Indie filmmaker Laura Scott was barely a teenager the night Jim Croce played his final concert in Natchitoches, Louisiana, but the memory has haunted her for more than four decades.
Scott recently joined forces with Dallas filmmaker Israel Varela to direct The Johnny Starr Story, which she describes as a fictional film based on a few facts from her hometown.
The movie is about “a rock star who comes to a small town and meets his demise,” she says. The Johnny Starr character is a stand-in for Croce.
After Croce’s Sept. 20, 1973, concert at Northwestern State University, the private plane that he and five others were on took off abruptly before crashing into a pecan tree that Scott says belonged to her brother-in-law.
“I mean, I had his record,” she said. “He died. I‘d never been exposed to death like that. … The whole town, everybody, was in shock.”
Although Scott had been babysitting the night of Croce’s concert, she remembers the small-town talk that followed. (Conspiracy theories about Croce's death can be found on the internet.) A few years later, her friend’s cousin, Ken Berry, who worked for the district attorney’s office and had been investigating the events surrounding the plane crash, was shot in the head, and his house burned down. Berry’s murder remains a mystery, and The Johnny Starr Story is dedicated to him.
“He was a very nice guy,” Scott says, recalling how she went to a few parties at Berry’s house with friends. “He lived on the river. Back then, in the '70s, it was a little different. We were freer, you know. It was fun.”
Varela wrote a script that wraps pure fiction around a few of the facts and rumors surrounding the urban legend. And Scott says he nailed it.
A few years after Jim Croce's death, the director's friend's cousin, Ken Berry, who worked for the district attorney's office and had been investigating the events surrounding the plane crash, was shot in the head, and his house burned down.
“My goal is to tell a compelling story to get people thinking,” Varela says. “If anything, I hope this will spur conversation around [Berry’s cold case] and hopefully come closer to finding out who killed him.”
Varela said one of his favorite scenes in the short drama is the concert, which he says had to be shot close up and tight because many of the college-aged extras didn’t show up for filming at 8 a.m. on a Saturday.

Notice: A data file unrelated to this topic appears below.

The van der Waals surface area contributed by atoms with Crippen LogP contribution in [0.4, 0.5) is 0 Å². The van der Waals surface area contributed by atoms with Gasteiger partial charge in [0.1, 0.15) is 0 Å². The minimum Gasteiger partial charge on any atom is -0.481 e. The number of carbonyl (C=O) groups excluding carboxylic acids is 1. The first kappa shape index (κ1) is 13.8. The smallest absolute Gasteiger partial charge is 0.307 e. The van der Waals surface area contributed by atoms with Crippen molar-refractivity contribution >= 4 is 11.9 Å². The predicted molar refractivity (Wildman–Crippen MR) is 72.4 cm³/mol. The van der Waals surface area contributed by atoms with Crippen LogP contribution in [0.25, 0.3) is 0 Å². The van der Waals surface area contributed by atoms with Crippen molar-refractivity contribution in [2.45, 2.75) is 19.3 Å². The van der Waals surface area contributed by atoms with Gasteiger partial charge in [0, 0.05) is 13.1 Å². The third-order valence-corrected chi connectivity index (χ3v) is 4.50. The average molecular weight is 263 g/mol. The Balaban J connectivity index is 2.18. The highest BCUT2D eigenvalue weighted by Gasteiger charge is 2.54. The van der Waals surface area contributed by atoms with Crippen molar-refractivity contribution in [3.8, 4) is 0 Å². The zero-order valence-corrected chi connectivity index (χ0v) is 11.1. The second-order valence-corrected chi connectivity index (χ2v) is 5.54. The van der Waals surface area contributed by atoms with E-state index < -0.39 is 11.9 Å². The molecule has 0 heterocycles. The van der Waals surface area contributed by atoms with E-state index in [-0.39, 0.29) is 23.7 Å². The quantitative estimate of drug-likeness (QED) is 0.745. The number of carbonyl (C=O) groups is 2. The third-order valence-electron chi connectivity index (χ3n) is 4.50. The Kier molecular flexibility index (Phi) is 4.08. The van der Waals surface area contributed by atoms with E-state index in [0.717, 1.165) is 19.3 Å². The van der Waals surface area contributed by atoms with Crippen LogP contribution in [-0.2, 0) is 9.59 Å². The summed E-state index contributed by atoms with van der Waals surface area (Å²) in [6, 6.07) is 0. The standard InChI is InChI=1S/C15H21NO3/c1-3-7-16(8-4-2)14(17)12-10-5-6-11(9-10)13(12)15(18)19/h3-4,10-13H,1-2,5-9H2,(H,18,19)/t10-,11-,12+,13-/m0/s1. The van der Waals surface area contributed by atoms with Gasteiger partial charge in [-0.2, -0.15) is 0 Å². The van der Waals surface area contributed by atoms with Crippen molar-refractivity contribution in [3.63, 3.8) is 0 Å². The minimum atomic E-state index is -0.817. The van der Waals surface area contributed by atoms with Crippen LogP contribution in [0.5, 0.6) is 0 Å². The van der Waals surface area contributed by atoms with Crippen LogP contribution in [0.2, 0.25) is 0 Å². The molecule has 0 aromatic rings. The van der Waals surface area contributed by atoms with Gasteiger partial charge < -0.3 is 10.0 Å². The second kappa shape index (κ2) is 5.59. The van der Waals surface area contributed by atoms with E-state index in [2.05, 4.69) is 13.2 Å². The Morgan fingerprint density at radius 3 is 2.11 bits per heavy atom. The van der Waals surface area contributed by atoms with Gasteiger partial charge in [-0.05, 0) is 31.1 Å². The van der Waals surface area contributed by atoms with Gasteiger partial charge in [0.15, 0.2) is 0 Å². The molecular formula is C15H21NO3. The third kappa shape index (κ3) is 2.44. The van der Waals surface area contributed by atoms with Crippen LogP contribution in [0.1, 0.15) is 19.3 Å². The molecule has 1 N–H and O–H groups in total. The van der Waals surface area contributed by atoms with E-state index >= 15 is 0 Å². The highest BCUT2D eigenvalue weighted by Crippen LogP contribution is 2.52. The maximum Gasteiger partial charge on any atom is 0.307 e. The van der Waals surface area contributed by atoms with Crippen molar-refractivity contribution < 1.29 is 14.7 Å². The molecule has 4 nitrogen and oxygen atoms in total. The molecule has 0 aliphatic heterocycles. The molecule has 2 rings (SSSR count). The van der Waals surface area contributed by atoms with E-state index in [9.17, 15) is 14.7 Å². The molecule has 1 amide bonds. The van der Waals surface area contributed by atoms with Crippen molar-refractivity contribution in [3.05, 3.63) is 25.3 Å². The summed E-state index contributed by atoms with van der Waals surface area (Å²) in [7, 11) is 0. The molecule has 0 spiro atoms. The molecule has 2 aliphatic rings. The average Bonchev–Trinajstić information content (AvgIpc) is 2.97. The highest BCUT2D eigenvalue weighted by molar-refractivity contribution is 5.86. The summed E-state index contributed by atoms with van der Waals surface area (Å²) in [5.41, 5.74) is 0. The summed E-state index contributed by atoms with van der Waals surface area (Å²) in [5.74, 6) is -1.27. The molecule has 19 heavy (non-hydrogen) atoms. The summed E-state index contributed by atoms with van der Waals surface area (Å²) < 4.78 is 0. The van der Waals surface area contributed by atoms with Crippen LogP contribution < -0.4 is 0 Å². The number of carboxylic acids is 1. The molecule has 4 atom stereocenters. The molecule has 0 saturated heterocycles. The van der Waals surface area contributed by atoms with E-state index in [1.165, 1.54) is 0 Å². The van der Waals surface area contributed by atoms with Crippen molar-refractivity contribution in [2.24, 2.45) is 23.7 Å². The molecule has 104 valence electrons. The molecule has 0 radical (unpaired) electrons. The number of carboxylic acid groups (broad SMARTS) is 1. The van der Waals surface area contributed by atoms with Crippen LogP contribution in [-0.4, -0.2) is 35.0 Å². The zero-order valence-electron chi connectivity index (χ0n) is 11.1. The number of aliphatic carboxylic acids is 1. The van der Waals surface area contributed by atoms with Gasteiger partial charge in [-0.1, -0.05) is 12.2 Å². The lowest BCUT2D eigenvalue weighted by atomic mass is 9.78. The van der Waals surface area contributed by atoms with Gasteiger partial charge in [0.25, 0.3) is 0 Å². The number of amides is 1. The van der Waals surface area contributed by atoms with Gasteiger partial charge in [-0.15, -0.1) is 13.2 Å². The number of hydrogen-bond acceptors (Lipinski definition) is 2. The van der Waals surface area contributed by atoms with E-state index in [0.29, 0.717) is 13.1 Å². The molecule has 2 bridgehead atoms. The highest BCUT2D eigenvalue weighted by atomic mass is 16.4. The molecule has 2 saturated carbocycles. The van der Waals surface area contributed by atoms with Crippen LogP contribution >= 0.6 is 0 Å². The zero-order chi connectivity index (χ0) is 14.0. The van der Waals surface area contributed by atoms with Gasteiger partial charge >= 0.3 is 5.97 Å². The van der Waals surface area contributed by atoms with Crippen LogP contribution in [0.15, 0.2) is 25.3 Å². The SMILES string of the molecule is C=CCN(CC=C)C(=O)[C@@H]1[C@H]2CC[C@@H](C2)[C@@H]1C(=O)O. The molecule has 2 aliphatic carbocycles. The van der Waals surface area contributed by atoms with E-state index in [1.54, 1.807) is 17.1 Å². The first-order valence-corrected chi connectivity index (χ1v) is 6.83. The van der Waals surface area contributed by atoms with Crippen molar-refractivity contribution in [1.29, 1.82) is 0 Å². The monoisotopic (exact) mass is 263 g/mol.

The band learned and played Bad Company’s "Shooting Star" for the film, and Scott says locals greeted cast and crew members who had driven in from places like Dallas and Atlanta with Southern hospitality. “The people of the town opened up their homes to let the actors who were from out of state come in and stay with them,” she says.
Varela says he tried to handle the filming with caution and sensitivity. “When you’re from a small town, you don’t really want outsiders coming in a digging up your dirty laundry,” he says.
Another part that Varela favors is a midnight scene of an “old, creepy warehouse in the middle of nowhere,” where an aging sheriff tells Jason Hawkins, a reporter played by Varela, to “leave it alone.”
Varela says that when Hawkins returned to the town to find out the truth about the murder of his grandfather, there was a new sheriff. But more than likely, the old sheriff “was still pulling some strings," Varela says.
Ted Ferguson, who plays the old sheriff in the film, sent in an audition tape that nearly mirrored the scene.
Actress GayNell Doshier plays a starstruck fan in the movie. She says she auditioned for the role in Dallas and traveled to Louisiana for filming.
“Nancy, she’s a little bit maybe delusional, devoted, enamored,” she says. “She truly doesn’t understand why [Johnny] left and why he hasn’t come back to her.”
Varela, a former rapper, started acting about four years ago and soon began making short films. He says he’d like to turn the story into a bigger-budget production. But for now, he’s just trying to gauge interest and reaction to the film.
The Johnny Starr Story will screen in Louisiana for the first time Oct. 7 at the Lake Charles Film Festival. From there, it will head to the Reel East Texas Festival in Kilgore and the EyeCatcher International Film Festival in Oklahoma in November.
While there may be some truth to the legend, Varela says he doesn’t believe there was any malice involved in the real life plane crash. However, he hopes that by documenting the case, The Johnny Starr Story will give some closure to victims and their families.
Scott, on the other hand, believes that political ambitions may have fueled local rumors. “What would happen if you bust a rock star in a small town?” she asks.